PE_Emissions (2)

Coca-Cola, Unilever, GSK, and other Corporate Leaders Group (CLG) Europe members are calling upon the European Union to reduce its greenhouse gas emissions by at least 90% by 2040 via ten principles, including the phasing out of fossil fuels and an evidence-based approach to carbon removals.

To avoid passing irreversible tipping points, a new position paper – convened by the University of Cambridge Institute for Sustainability Leadership – asserts that the EU should set a net reduction target of at least 90%, compared to levels in 1990; no more than 8-10% of this should come from carbon removals, it says.

This target is based on assessments conducted by the European Scientific Advisory Board on Climate Change (ESABCC) and modelling by Climact, Agora Energiewende, and other organisations.

Designed to align with the Paris Agreement’s ambition to limit global warming to 1.5°C degrees, it is said to require ‘sufficient progress’ in the EU by 2030 by meeting the current 55% greenhouse gas reduction goal. The EU is not currently on track to achieve this target, the report warns – calling for ‘urgent action’ to be taken in scaling up existing low-carbon technologies.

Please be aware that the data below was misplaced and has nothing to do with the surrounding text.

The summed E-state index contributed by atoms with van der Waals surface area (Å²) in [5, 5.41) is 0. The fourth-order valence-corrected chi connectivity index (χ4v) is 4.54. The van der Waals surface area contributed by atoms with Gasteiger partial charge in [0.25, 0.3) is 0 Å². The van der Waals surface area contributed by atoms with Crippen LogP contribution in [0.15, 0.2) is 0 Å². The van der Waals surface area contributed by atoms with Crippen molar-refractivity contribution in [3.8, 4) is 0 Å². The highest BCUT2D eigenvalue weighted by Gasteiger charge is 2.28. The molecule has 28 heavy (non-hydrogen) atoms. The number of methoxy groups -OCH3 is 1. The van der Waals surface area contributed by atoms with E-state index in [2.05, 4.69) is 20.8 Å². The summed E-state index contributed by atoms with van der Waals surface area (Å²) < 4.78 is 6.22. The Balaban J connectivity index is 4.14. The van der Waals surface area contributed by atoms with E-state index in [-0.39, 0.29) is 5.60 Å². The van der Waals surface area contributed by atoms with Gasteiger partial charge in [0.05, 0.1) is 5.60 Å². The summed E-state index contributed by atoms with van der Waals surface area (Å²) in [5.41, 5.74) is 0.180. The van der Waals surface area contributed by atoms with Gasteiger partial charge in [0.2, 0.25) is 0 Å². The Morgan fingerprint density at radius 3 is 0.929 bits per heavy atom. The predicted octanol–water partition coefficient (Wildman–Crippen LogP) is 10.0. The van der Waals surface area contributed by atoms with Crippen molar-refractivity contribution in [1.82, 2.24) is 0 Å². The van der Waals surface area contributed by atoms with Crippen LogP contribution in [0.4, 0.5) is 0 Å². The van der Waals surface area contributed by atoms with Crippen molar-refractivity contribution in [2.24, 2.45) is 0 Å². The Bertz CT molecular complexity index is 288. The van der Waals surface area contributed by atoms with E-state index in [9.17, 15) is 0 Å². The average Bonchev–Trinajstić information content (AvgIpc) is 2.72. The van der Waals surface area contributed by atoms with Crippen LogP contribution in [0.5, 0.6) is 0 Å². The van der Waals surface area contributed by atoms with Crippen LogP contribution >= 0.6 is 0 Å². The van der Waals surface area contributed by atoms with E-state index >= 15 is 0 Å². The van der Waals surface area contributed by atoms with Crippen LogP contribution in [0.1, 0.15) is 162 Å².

Decarbonising building stock, developing low-carbon materials, and switching to low-carbon energy are highlighted in the report as next steps.

Coca-Cola, Unilever, Salesforce, Velux, Signify, and other CLG Europe members have expressed their support for the target, with Coca-Cola, Salesforce, and GSK aiming to reach net-zero emissions by 2040 as per the Climate Pledge.

“CLG Europe has been a longstanding proponent of setting ambitious climate targets to encourage businesses to decarbonise in a way that benefits the economy and society,” said Ursula Woodburn, director of Corporate Leaders Group Europe. “The target we are now calling for of ‘at least 90%’ emissions reductions by 2040 is necessary, desirable and feasible.

“It will send a strong signal to speed up both decarbonisation efforts and the clean energy transition - and to increase the EU’s industrial competitiveness, including through the successful implementation of the Fit for 55 package by 2030.”

Tim Christophersen, vice president of Climate Action at Salesforce, continued: “In setting a 2040 target, the EU can provide much needed leadership and give clear market and policy signals for climate action. We welcome a target that reflects the speed, urgency and benefits of near-term action, for people, the climate and nature.”

“To be ready for 2050, we need a 2040 EU emission reduction target of at least 90%,” stated Lars Petersson, CEO of Velux Group. “A significant part of this reduction needs to come from the building sector, which currently accounts for over a third of GHG emissions.

“At VELUX, by 2030, we aim to achieve a 100% reduction of operational emissions (scope 1 and 2) and reduce our carbon emissions from our value chain by 50% (scope 3). To get there, we collaborate closely with our whole value chain to create low carbon, energy efficient and healthy buildings.”